Senate Minority Leader Chuck Schumer (D-NY) ignited a firestorm yesterday over his naked aggression directed at Supreme Court Justices Neil Gorsuch and Brett Kavanaugh.
New York’s senior senator told Gorsuch and Kavanaugh that “you will pay the price” and “you won’t know what hit you” if they rule against reproductive rights.
That prompted a stern rebuke from Supreme Court Chief Justice John Roberts, who called Schumer’s remarks “dangerous.”
Schumer’s office fired back, claiming that Roberts had deliberately misinterpreted what Schumer said while remaining silent when President Trump chastised liberal Justices Sonia Sotomayor and Ruth Bader Ginsburg last week.
This unprecedented exchange highlights how poisoned the relationship between the executive, legislative, and judicial branches has become.
Now, in a moment of lucidity, even Senator Schumer is apologizing.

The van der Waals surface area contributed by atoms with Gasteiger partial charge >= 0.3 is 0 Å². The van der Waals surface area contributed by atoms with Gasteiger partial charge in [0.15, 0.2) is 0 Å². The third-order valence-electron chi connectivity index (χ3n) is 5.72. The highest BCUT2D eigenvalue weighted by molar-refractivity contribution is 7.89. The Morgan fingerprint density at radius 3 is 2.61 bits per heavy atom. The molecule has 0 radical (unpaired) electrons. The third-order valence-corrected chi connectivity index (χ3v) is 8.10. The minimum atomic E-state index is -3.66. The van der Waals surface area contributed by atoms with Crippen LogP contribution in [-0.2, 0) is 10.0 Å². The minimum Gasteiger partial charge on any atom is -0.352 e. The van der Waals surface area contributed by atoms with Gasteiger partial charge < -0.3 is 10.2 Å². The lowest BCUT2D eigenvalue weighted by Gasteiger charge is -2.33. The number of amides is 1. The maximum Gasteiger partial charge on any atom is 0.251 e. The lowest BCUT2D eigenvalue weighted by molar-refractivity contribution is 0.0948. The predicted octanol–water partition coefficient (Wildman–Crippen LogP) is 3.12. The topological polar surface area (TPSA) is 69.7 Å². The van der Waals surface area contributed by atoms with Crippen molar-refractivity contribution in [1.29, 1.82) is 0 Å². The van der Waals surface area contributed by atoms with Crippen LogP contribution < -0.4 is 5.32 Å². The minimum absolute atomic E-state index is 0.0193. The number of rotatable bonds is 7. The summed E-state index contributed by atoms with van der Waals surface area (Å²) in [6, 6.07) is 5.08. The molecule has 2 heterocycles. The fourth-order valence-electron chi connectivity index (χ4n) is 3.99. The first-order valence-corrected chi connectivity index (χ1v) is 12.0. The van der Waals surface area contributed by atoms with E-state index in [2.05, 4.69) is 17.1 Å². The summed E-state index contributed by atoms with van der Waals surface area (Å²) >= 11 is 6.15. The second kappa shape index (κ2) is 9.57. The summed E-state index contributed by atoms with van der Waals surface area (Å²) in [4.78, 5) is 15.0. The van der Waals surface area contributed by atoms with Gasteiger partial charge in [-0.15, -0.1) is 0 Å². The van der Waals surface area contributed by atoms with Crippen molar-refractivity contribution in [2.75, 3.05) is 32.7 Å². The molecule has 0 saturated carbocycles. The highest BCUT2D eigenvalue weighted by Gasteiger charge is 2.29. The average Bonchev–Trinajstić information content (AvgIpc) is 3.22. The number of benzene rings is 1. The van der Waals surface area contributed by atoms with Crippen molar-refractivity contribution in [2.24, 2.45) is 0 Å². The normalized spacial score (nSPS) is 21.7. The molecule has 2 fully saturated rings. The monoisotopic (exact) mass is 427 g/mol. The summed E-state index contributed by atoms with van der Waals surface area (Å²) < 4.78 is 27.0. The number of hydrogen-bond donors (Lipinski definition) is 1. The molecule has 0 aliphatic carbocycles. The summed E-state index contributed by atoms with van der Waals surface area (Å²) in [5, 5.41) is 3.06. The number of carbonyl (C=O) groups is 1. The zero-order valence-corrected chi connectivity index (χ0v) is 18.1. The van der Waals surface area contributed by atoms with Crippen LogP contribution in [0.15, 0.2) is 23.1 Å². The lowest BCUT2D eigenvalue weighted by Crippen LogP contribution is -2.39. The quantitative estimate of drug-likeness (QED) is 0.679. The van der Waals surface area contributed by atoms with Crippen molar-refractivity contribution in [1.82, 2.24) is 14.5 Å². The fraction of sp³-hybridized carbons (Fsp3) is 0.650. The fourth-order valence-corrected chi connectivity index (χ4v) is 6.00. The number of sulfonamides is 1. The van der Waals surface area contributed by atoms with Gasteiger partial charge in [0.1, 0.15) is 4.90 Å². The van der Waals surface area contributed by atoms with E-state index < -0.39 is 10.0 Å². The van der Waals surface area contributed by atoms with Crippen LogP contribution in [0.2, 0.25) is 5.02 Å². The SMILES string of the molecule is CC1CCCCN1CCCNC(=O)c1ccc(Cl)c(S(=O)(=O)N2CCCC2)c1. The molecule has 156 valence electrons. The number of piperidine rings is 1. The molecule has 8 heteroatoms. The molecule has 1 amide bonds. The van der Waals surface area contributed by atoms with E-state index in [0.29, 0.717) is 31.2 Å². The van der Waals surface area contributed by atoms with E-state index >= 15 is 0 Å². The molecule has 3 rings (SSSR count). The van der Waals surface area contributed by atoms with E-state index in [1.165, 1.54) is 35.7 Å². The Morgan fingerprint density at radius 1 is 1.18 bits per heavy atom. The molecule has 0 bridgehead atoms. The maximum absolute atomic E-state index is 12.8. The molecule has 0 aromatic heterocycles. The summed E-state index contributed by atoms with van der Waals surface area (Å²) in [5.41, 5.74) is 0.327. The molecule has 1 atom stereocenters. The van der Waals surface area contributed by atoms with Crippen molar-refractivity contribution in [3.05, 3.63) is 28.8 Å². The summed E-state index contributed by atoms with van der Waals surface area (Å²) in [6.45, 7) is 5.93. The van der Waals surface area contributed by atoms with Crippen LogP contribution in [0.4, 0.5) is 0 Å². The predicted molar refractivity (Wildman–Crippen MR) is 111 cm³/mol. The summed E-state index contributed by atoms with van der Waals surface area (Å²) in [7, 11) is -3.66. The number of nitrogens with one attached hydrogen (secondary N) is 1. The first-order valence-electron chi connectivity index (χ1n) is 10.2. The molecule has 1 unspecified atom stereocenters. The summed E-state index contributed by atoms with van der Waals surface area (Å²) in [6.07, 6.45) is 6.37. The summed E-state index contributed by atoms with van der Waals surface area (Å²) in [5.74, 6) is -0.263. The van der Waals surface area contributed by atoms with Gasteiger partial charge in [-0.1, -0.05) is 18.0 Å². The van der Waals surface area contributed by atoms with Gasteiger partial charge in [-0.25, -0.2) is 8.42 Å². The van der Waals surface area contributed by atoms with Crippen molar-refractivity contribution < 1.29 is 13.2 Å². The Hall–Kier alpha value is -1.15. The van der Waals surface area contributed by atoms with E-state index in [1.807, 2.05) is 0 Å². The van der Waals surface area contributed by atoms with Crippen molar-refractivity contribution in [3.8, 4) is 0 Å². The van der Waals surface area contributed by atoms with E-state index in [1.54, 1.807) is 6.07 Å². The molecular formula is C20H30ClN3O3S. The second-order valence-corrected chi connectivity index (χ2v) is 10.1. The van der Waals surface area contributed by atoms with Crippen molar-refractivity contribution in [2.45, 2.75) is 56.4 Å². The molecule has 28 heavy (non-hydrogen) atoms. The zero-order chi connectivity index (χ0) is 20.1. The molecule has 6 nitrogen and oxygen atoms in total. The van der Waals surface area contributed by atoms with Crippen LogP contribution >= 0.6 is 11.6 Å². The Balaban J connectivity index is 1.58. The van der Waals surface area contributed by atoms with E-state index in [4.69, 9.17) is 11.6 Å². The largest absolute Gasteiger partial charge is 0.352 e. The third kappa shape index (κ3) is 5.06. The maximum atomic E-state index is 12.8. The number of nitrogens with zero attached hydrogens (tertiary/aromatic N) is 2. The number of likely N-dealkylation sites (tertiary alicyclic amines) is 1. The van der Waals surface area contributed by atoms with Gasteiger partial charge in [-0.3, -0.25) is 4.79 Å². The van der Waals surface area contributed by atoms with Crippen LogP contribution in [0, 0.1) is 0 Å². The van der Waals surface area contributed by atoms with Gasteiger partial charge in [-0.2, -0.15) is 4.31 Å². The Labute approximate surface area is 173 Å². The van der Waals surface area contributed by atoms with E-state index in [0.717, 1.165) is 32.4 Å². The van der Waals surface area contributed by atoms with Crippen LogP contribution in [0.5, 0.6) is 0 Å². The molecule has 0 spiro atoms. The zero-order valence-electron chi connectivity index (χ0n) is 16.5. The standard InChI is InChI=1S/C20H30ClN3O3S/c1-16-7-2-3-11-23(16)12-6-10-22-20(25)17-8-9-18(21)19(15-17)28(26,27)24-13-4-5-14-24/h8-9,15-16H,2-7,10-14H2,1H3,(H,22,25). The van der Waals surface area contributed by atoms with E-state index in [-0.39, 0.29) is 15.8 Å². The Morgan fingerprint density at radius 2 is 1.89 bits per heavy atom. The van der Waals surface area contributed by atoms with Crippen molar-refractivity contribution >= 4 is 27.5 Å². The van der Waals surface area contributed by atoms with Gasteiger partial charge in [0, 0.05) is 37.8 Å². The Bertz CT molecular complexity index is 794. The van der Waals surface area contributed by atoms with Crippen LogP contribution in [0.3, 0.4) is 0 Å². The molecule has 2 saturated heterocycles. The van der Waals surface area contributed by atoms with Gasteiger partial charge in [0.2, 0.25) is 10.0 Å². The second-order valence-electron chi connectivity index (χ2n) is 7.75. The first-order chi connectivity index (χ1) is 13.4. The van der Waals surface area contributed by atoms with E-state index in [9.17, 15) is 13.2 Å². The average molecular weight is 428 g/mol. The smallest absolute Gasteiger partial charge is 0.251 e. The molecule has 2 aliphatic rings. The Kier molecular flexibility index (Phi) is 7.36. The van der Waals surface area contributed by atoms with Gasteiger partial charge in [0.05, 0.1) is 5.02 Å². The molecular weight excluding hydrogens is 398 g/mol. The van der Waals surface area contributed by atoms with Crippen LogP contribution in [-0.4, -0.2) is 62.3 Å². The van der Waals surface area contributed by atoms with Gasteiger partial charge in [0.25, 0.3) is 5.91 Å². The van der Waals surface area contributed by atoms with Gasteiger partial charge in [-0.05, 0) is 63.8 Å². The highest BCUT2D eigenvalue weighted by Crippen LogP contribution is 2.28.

Per the Los Angeles Times:
Speaking on the Senate floor, Schumer said his words “didn’t come out the way I intended to.”
“My point was that there would be political consequences for President Trump and Senate Republicans if the Supreme Court, with the newly confirmed justices, stripped away a woman’s right to choose,” he said. He added: “I’m from Brooklyn. We speak in strong language.”
A clip of Schumer’s speech circulated on social media and was condemned by conservatives, including President Trump and Senate Majority Leader Mitch McConnell who on Thursday said the words “at the very best…were astonishingly reckless and irresponsible” and “clearly…dangerous.”
“It has almost been a century since the last time Democrats threatened to pack the Supreme Court because they wanted different rulings. History still judges that disgraceful episode to this day,” McConnell said. “So I would suggest that my Democratic colleagues spend less time trying to threaten impartial judges, and more time coming up with ideas that are actually constitutional.”
In response to Schumer, Chief Justice John Roberts said, “All members of the court will continue to do their job, without fear or favor, from whatever quarter.”